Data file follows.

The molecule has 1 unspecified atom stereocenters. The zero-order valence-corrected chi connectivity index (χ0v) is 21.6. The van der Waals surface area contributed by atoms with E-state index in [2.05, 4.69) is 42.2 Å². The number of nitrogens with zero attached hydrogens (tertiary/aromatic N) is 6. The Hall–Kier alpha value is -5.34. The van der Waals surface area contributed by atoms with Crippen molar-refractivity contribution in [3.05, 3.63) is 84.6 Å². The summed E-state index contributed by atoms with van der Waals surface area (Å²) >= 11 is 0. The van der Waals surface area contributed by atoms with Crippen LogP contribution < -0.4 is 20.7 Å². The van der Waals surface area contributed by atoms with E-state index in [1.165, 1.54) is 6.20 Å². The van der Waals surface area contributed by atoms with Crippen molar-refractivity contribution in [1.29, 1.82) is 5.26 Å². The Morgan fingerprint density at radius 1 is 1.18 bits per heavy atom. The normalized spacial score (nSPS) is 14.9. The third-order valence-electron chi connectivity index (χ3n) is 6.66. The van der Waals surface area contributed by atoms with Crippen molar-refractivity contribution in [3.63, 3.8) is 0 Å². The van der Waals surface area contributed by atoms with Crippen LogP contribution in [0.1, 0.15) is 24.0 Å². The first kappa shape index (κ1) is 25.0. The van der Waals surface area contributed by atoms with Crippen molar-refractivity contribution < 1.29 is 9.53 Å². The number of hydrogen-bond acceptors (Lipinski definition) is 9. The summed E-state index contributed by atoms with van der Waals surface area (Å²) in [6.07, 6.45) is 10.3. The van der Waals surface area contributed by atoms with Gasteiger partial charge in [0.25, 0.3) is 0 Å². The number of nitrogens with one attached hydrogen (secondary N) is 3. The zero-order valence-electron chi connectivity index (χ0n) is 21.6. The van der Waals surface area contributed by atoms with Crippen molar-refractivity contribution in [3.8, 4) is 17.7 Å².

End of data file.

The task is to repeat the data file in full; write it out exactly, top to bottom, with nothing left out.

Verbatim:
The molecule has 1 unspecified atom stereocenters. The zero-order valence-corrected chi connectivity index (χ0v) is 21.6. The van der Waals surface area contributed by atoms with E-state index in [2.05, 4.69) is 42.2 Å². The number of nitrogens with zero attached hydrogens (tertiary/aromatic N) is 6. The Hall–Kier alpha value is -5.34. The van der Waals surface area contributed by atoms with Crippen molar-refractivity contribution in [3.05, 3.63) is 84.6 Å². The summed E-state index contributed by atoms with van der Waals surface area (Å²) >= 11 is 0. The van der Waals surface area contributed by atoms with Crippen LogP contribution < -0.4 is 20.7 Å². The van der Waals surface area contributed by atoms with E-state index in [1.165, 1.54) is 6.20 Å². The van der Waals surface area contributed by atoms with Crippen molar-refractivity contribution in [1.29, 1.82) is 5.26 Å². The Morgan fingerprint density at radius 1 is 1.18 bits per heavy atom. The normalized spacial score (nSPS) is 14.9. The third-order valence-electron chi connectivity index (χ3n) is 6.66. The van der Waals surface area contributed by atoms with Crippen molar-refractivity contribution in [3.63, 3.8) is 0 Å². The van der Waals surface area contributed by atoms with Crippen LogP contribution in [0.1, 0.15) is 24.0 Å². The first kappa shape index (κ1) is 25.0. The van der Waals surface area contributed by atoms with Crippen molar-refractivity contribution < 1.29 is 9.53 Å². The number of hydrogen-bond acceptors (Lipinski definition) is 9. The summed E-state index contributed by atoms with van der Waals surface area (Å²) in [6.07, 6.45) is 10.3. The van der Waals surface area contributed by atoms with Gasteiger partial charge in [0.25, 0.3) is 0 Å². The number of nitrogens with one attached hydrogen (secondary N) is 3. The zero-order valence-electron chi connectivity index (χ0n) is 21.6. The van der Waals surface area contributed by atoms with Crippen molar-refractivity contribution in [3.8, 4) is 17.7 Å².